ruler on the paper and tear the paper along the
wet lines to make hinges of the desired size.
The size of the hinges depends on the size of the
item; but for small items an oblong hinge of
approximately 30 x 15mm is appropriate.
When hinging an item which is to be clamp-
mounted, adhere small hinges along the top edge
of the paper.
The number of hinges used depends on the size of
the item, but one hinge at either end is sufficient
for smaller items. More hinges are recommended
for larger items and for thick papers. Additional
hinges can be required at the bottom of the item,
if it is being float-mounted.
- Place the item face-down on a clean surface.
- Brush adhesive onto half the lengthwise side
of each hinge. Allow it to almost dry. Place
the pasted part of the hinge on the reverse
side of the item. The unpasted part of the
hinge should extend beyond the edge of the
- Cover the hinge with a piece of release paper
and rub a bone folder lightly over the area,
then press the hinged area under the release
paper and a blotter with a small weight until
it is dry.
- The item should then be positioned on the
backboard in relation to the window, and
- The other half of the hinge is then brushed
with adhesive, allowed to almost dry and then
attached to the backing board.
- A second, slightly larger piece of Japanese
paper is often stuck over the upper half of
the hinge to provide strength, forming a T
shape. The hinge is then bone-folded and
- The adhesive used for hinging and other work
on paper items should be water-based and
reversible; starch paste or methyl cellulose
paste are recommended.
- Flat paper items in study collections are often
hinged to sheets of heavy-weight archival
paper, which are in turn hinged into mounts
to facilitate handling.
One hinge is weighted
while it dries, the
other is being stuck
down to the backing
of the Ian Potter Art
Making starch paste
Starch paste is the adhesive most widely used by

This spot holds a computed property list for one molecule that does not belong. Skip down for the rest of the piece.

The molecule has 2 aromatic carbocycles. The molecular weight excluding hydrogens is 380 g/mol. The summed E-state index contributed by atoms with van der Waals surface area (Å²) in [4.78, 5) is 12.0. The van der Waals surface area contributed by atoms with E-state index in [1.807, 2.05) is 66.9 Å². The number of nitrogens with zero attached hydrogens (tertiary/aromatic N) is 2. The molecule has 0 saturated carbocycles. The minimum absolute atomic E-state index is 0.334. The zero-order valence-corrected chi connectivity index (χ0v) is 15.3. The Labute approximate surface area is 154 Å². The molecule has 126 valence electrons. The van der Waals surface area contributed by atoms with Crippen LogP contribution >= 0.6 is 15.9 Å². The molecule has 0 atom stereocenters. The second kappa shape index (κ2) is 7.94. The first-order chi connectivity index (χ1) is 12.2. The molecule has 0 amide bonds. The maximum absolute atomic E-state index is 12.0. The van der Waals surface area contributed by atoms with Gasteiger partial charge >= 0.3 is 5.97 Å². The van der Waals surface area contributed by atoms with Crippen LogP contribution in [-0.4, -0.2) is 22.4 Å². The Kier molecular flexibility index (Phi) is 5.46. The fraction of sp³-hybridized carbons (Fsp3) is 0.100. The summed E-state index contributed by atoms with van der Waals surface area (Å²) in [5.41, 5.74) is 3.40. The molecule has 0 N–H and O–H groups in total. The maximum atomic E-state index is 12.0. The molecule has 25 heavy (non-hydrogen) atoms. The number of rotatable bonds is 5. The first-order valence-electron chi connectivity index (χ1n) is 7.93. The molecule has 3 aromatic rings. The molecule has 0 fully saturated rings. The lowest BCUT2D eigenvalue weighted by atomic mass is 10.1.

paper conservators. Starch paste from various
sources—for example, from wheat and rice—has
been used for centuries to stick paper to paper and
textiles to paper. It is recommended for use with
flat paper because of its strength, durability and
purity. Aged starch paste does not discolour and
Many commercially available adhesives are starch-
based but may also contain preservatives,
plasticisers, fillers and other unwanted additives
which can damage the paper item. Starch paste
does not keep well in its wet state. It should be
made fresh and can be covered and stored for two
weeks in the refrigerator.
You will need:
- 10 grams or 3.5 level teaspoons of Silver Star
laundry starch, which is available from most
- 100ml of water, preferably distilled or
- a stainless steel double boiler, or Pyrex beaker
in a saucepan;
- a stove or hot plate;
- a wooden spoon.
- Add about 10ml of the water to the starch
and mix to a smooth slurry.
- Add more water if required to produce a
smooth paste and leave to soak for about half
- Heat the remainder of the water in the double
- Add the starch slurry and cook for 20–30
minutes, stirring constantly.
- Leave to cool.
- If the paste is lumpy, press through a Nylon
sieve or some fine cloth for example, terylene.
- The paste can be thinned by adding water
Alternatives to hinges
A fast but less desirable alternative to Japanese
paper hinges and starch paste or methylcellulose
are tabs of archival paper tape with a gum
adhesive. This is known as archival hinging tape.
Photocorners are an excellent method of attaching
paper items to mounts without using adhesives.
They can be used:
- if the item is appropriately rigid and stable;
- if there is an adequate margin to hide the
corners behind the window mount, and as
long as they do not damage the medium; for
example, abrade the paint;
- for holding encapsulated material in mounts
or on board for display purposes.
Photocorners should be made from polyester film,
for example Mylar, and can be bought or made in a
variety of sizes. To make photocorners you will
- strips of polyester, 100 or 125 micron Mylar D
or Melinex, cut to whatever size is required:
for example, for smaller items, a strip
measuring 15 x 45mm is appropriate;
- acid-free, double-sided tape 6 mm wide—
3M double-sided tape #415 is commonly used;
- a bone folder.
To make up the photocorner:
- fold in each end of the strip as shown on the
diagram to form a point in the top centre
edge of the strip. Make sure the ends butt up
to each other;
- use a bone folder to form sharp creases. To
avoid scratching the polyester, place a piece
of release paper; for example, Glad Bake paper
or Reemay, over the photo corner when bone-
- apply a strip of double-sided tape across the
protruding ends of the photo corner.
In this way, the photocorner can be stuck down to
the backing paper and no adhesive touches the
items being mounted.
When using photocorners to attach items to
mounts, the item is weighted in place on the
backing board and its position checked by closing
the window mount. The photocorners are then
slipped onto the corners of the item, and the
corners attached to the backing board using acid-
free, double-sided tape.